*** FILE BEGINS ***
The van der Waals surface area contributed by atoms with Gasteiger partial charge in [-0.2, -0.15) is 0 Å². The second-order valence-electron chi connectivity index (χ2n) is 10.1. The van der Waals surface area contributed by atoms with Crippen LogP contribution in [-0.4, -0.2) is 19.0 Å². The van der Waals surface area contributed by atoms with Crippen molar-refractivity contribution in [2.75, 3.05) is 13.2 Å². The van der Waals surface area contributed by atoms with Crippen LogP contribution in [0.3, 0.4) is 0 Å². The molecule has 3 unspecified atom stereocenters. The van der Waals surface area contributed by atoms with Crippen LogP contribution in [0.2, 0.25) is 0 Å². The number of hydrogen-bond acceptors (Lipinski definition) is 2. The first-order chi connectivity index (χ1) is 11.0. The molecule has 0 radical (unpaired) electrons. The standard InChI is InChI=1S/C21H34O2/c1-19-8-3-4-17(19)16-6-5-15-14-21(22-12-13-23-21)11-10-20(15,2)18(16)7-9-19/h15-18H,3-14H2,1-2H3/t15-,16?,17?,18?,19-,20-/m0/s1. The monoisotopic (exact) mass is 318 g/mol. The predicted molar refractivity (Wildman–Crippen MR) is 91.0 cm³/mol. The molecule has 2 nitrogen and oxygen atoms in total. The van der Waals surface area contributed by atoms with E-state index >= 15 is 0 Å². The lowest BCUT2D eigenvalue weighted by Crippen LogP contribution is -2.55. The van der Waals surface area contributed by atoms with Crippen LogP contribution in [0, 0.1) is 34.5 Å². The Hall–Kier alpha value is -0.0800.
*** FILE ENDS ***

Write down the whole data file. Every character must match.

The van der Waals surface area contributed by atoms with Gasteiger partial charge in [-0.2, -0.15) is 0 Å². The second-order valence-electron chi connectivity index (χ2n) is 10.1. The van der Waals surface area contributed by atoms with Crippen LogP contribution in [-0.4, -0.2) is 19.0 Å². The van der Waals surface area contributed by atoms with Crippen molar-refractivity contribution in [2.75, 3.05) is 13.2 Å². The van der Waals surface area contributed by atoms with Crippen LogP contribution in [0.3, 0.4) is 0 Å². The molecule has 3 unspecified atom stereocenters. The van der Waals surface area contributed by atoms with Crippen LogP contribution in [0.2, 0.25) is 0 Å². The number of hydrogen-bond acceptors (Lipinski definition) is 2. The first-order chi connectivity index (χ1) is 11.0. The molecule has 0 radical (unpaired) electrons. The standard InChI is InChI=1S/C21H34O2/c1-19-8-3-4-17(19)16-6-5-15-14-21(22-12-13-23-21)11-10-20(15,2)18(16)7-9-19/h15-18H,3-14H2,1-2H3/t15-,16?,17?,18?,19-,20-/m0/s1. The monoisotopic (exact) mass is 318 g/mol. The predicted molar refractivity (Wildman–Crippen MR) is 91.0 cm³/mol. The molecule has 2 nitrogen and oxygen atoms in total. The van der Waals surface area contributed by atoms with E-state index >= 15 is 0 Å². The lowest BCUT2D eigenvalue weighted by Crippen LogP contribution is -2.55. The van der Waals surface area contributed by atoms with Crippen LogP contribution in [0, 0.1) is 34.5 Å². The Hall–Kier alpha value is -0.0800.